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Starving the South : how the North won the Civil War

Author: Andrew F Smith
Publisher: New York : St. Martin's Press, 2011.
Edition/Format:   Print book : English : 1st edView all editions and formats
Database:WorldCat
Summary:
From the First Shot fired at Fort Sumter on April 12, 1861, to the last shot fired at Appomattox, food played a crucial role in the Civil War. In Starving the South, culinary historian Andrew Smith takes a fascinating gastronomical look at the war and its aftermath. At the time, the North mobilized its agricultural resources, fed its civilians and military, and still had massive amounts of food to export to Europe.
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Genre/Form: History
Document Type: Book
All Authors / Contributors: Andrew F Smith
ISBN: 9780312601812 0312601816
OCLC Number: 651912531
Description: 295 p. ; 24 cm.
Contents: Lincoln's humbug of a blockade --
Scarcity and hunger --
Bread riots --
Abundance and organization --
Gibraltar of the Mississippi --
Traders or traitors? --
The Confederacy's breadbasket --
Giving thanks and no thanks --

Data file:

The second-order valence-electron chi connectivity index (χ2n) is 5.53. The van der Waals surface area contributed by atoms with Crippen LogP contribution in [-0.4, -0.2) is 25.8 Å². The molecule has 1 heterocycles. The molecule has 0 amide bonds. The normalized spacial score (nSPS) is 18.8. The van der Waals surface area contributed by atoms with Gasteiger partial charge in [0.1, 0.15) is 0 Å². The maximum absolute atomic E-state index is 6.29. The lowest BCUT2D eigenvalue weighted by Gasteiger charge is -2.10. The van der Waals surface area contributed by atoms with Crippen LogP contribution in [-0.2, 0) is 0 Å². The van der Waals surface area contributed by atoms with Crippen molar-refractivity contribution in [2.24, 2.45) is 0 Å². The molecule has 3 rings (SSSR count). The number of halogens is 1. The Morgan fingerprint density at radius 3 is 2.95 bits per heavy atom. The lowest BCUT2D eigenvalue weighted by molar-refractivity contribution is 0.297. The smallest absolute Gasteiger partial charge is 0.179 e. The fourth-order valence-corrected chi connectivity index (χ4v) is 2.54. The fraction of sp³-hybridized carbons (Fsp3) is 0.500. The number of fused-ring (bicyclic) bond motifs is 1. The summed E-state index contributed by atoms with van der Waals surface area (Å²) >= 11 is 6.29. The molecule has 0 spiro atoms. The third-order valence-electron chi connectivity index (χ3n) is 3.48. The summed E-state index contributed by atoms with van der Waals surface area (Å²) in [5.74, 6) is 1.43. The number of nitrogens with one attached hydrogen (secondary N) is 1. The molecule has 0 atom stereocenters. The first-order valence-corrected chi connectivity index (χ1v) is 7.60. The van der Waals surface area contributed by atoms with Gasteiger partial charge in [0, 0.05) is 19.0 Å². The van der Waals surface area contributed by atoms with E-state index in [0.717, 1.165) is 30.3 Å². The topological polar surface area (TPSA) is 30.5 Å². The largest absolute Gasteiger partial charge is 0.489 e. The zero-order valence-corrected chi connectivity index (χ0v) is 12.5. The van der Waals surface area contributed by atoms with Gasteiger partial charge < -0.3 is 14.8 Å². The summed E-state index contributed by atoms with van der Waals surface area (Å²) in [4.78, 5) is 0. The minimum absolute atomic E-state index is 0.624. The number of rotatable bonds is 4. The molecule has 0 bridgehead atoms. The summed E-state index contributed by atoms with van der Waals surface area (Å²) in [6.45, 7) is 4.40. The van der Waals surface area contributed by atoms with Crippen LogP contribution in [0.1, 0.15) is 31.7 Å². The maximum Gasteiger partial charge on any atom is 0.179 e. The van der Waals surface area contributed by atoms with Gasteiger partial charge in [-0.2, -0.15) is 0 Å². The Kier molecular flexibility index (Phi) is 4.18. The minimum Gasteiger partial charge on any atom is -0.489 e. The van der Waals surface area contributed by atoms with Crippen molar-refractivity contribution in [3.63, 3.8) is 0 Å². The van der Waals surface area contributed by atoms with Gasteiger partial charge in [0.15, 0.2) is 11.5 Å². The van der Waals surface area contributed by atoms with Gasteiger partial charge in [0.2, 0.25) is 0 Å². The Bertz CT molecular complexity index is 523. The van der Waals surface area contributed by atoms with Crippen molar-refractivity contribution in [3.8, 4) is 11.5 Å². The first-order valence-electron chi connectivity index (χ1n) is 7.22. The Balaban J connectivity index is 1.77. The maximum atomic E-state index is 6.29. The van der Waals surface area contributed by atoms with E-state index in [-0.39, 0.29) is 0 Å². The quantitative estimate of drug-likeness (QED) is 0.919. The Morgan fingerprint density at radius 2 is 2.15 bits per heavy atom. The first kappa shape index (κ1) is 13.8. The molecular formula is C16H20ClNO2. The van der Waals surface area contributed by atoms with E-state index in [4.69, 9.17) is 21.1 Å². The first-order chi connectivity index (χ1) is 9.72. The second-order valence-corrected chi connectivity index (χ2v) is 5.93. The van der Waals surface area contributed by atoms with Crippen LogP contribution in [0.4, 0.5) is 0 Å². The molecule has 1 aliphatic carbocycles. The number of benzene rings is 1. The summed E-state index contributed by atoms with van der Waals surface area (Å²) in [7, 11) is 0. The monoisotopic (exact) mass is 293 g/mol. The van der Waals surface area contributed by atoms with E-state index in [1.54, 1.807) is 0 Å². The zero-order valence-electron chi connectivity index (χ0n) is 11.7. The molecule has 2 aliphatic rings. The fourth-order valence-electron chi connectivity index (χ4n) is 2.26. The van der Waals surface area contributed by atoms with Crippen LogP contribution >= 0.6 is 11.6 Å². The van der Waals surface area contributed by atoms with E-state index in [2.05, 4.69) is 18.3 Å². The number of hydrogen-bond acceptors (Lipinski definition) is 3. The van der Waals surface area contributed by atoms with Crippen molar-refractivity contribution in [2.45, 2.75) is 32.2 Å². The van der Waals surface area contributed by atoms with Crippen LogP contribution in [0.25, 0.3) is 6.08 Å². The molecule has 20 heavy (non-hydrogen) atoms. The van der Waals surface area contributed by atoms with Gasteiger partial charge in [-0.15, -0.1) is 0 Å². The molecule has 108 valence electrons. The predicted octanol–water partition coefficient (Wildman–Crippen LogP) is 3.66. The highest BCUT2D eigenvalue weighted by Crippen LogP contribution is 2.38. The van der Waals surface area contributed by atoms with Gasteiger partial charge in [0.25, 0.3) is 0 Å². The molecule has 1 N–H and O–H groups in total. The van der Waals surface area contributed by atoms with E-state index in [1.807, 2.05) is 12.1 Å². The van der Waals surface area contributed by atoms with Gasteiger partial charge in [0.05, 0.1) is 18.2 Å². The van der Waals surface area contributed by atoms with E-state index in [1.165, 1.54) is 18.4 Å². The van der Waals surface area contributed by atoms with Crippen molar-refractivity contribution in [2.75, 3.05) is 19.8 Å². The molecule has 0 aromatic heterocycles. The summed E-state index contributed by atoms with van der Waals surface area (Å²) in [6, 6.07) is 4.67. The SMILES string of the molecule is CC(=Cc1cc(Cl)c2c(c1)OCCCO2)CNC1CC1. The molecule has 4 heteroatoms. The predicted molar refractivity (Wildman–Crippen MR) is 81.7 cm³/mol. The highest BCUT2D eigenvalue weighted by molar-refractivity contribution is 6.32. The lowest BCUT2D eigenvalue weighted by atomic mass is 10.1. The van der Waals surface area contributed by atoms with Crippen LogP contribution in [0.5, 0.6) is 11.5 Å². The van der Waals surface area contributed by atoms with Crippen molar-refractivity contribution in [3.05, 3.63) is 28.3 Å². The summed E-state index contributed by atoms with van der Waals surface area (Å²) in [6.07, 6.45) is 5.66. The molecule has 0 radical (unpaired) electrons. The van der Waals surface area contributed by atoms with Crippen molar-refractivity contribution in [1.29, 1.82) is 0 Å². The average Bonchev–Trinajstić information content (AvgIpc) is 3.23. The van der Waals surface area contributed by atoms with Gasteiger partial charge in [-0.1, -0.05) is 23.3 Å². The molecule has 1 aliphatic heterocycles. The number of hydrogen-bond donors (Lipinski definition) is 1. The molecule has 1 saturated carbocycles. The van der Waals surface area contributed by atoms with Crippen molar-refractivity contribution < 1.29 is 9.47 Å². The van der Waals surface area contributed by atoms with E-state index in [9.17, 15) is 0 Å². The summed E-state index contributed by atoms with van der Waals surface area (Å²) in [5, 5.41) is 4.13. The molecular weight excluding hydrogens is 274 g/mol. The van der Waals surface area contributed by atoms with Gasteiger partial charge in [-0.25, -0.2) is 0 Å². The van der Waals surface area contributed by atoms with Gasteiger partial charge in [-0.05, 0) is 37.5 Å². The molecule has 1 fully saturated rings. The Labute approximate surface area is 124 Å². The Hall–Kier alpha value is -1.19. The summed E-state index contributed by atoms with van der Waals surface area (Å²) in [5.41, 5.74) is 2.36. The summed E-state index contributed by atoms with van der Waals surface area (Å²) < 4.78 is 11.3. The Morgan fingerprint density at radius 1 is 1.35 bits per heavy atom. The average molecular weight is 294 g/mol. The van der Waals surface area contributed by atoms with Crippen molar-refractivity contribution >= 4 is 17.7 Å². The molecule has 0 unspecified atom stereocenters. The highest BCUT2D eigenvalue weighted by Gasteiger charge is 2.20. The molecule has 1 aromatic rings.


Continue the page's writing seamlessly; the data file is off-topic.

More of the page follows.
Hard war --
Capital hunger.
Responsibility: Andrew F. Smith.

Abstract:

From the First Shot fired at Fort Sumter on April 12, 1861, to the last shot fired at Appomattox, food played a crucial role in the Civil War. In Starving the South, culinary historian Andrew Smith takes a fascinating gastronomical look at the war and its aftermath. At the time, the North mobilized its agricultural resources, fed its civilians and military, and still had massive amounts of food to export to Europe. The South did not; while people starved, the morale of their soldiers waned and desertions from the Army of the Confederacy increased.

The legacy of this divide lives on today. The necessity of providing food transformed local markets into large, nationalized, and industrialized food suppliers. It forced the development of the northern canning industry, solidified the celebration of Thanksgiving as a national holiday, and forged the first truly national cuisine as emancipated slaves immigrated northward carrying the recipes and favors of the South with them. On the 150th anniversary of the Battle of Fort Sumter, culinary historian Andrew F. Smith is the first to ask, "Did hunger defeat the Confederacy?"--Jacket.

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